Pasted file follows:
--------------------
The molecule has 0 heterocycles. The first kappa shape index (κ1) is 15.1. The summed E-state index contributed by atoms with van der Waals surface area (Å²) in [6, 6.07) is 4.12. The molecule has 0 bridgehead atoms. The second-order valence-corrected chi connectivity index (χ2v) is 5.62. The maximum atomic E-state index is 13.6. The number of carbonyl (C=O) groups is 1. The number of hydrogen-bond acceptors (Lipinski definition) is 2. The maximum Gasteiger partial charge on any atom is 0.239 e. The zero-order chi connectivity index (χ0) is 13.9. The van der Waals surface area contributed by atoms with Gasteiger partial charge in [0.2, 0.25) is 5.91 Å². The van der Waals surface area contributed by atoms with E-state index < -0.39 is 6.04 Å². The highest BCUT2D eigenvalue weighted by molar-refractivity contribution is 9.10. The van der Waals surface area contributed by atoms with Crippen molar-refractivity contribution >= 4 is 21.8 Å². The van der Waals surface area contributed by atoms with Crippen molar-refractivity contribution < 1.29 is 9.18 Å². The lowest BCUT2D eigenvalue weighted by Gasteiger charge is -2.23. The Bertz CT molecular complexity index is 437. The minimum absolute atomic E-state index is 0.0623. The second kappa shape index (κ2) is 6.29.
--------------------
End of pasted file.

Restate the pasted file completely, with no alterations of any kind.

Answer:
The molecule has 0 heterocycles. The first kappa shape index (κ1) is 15.1. The summed E-state index contributed by atoms with van der Waals surface area (Å²) in [6, 6.07) is 4.12. The molecule has 0 bridgehead atoms. The second-order valence-corrected chi connectivity index (χ2v) is 5.62. The maximum atomic E-state index is 13.6. The number of carbonyl (C=O) groups is 1. The number of hydrogen-bond acceptors (Lipinski definition) is 2. The maximum Gasteiger partial charge on any atom is 0.239 e. The zero-order chi connectivity index (χ0) is 13.9. The van der Waals surface area contributed by atoms with Gasteiger partial charge in [0.2, 0.25) is 5.91 Å². The van der Waals surface area contributed by atoms with E-state index < -0.39 is 6.04 Å². The highest BCUT2D eigenvalue weighted by molar-refractivity contribution is 9.10. The van der Waals surface area contributed by atoms with Crippen molar-refractivity contribution >= 4 is 21.8 Å². The van der Waals surface area contributed by atoms with Crippen molar-refractivity contribution < 1.29 is 9.18 Å². The lowest BCUT2D eigenvalue weighted by Gasteiger charge is -2.23. The Bertz CT molecular complexity index is 437. The minimum absolute atomic E-state index is 0.0623. The second kappa shape index (κ2) is 6.29.